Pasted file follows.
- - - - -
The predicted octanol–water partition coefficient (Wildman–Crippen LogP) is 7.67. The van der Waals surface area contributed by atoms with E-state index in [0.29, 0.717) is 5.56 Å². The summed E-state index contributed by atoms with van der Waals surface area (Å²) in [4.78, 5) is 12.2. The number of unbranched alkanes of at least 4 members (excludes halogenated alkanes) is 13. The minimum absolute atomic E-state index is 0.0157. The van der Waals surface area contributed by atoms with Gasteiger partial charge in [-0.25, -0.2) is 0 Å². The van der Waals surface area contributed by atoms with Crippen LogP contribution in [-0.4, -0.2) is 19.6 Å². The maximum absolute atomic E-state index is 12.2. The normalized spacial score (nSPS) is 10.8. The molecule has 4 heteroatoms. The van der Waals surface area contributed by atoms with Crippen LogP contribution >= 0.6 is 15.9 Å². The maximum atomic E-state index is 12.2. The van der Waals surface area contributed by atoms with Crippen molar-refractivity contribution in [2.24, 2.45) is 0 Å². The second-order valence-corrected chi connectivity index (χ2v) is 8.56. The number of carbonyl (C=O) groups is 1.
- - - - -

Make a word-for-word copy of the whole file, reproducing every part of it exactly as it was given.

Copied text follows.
The predicted octanol–water partition coefficient (Wildman–Crippen LogP) is 7.67. The van der Waals surface area contributed by atoms with E-state index in [0.29, 0.717) is 5.56 Å². The summed E-state index contributed by atoms with van der Waals surface area (Å²) in [4.78, 5) is 12.2. The number of unbranched alkanes of at least 4 members (excludes halogenated alkanes) is 13. The minimum absolute atomic E-state index is 0.0157. The van der Waals surface area contributed by atoms with Gasteiger partial charge in [-0.25, -0.2) is 0 Å². The van der Waals surface area contributed by atoms with Crippen LogP contribution in [-0.4, -0.2) is 19.6 Å². The maximum absolute atomic E-state index is 12.2. The normalized spacial score (nSPS) is 10.8. The molecule has 4 heteroatoms. The van der Waals surface area contributed by atoms with Crippen LogP contribution >= 0.6 is 15.9 Å². The maximum atomic E-state index is 12.2. The van der Waals surface area contributed by atoms with Crippen molar-refractivity contribution in [2.24, 2.45) is 0 Å². The second-order valence-corrected chi connectivity index (χ2v) is 8.56. The number of carbonyl (C=O) groups is 1.